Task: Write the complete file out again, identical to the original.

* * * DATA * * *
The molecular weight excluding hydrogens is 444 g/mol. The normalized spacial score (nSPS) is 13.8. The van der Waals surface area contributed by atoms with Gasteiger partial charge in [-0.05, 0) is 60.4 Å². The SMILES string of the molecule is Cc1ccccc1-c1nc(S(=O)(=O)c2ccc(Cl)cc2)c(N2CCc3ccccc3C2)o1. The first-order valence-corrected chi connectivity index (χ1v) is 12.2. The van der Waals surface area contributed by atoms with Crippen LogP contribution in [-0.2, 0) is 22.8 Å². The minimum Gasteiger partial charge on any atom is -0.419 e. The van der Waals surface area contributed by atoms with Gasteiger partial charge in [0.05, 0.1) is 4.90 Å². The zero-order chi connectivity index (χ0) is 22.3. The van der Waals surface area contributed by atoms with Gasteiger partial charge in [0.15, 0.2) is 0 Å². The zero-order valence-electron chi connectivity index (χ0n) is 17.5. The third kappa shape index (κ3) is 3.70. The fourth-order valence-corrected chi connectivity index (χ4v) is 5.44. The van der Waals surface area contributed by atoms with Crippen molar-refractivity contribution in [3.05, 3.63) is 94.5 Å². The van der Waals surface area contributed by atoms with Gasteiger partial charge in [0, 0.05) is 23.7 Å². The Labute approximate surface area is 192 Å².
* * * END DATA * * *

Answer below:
The molecular weight excluding hydrogens is 444 g/mol. The normalized spacial score (nSPS) is 13.8. The van der Waals surface area contributed by atoms with Gasteiger partial charge in [-0.05, 0) is 60.4 Å². The SMILES string of the molecule is Cc1ccccc1-c1nc(S(=O)(=O)c2ccc(Cl)cc2)c(N2CCc3ccccc3C2)o1. The first-order valence-corrected chi connectivity index (χ1v) is 12.2. The van der Waals surface area contributed by atoms with Crippen LogP contribution in [-0.2, 0) is 22.8 Å². The minimum Gasteiger partial charge on any atom is -0.419 e. The van der Waals surface area contributed by atoms with Gasteiger partial charge in [0.05, 0.1) is 4.90 Å². The zero-order chi connectivity index (χ0) is 22.3. The van der Waals surface area contributed by atoms with Gasteiger partial charge in [0.15, 0.2) is 0 Å². The zero-order valence-electron chi connectivity index (χ0n) is 17.5. The third kappa shape index (κ3) is 3.70. The fourth-order valence-corrected chi connectivity index (χ4v) is 5.44. The van der Waals surface area contributed by atoms with Crippen molar-refractivity contribution in [3.05, 3.63) is 94.5 Å². The van der Waals surface area contributed by atoms with Gasteiger partial charge in [0, 0.05) is 23.7 Å². The Labute approximate surface area is 192 Å².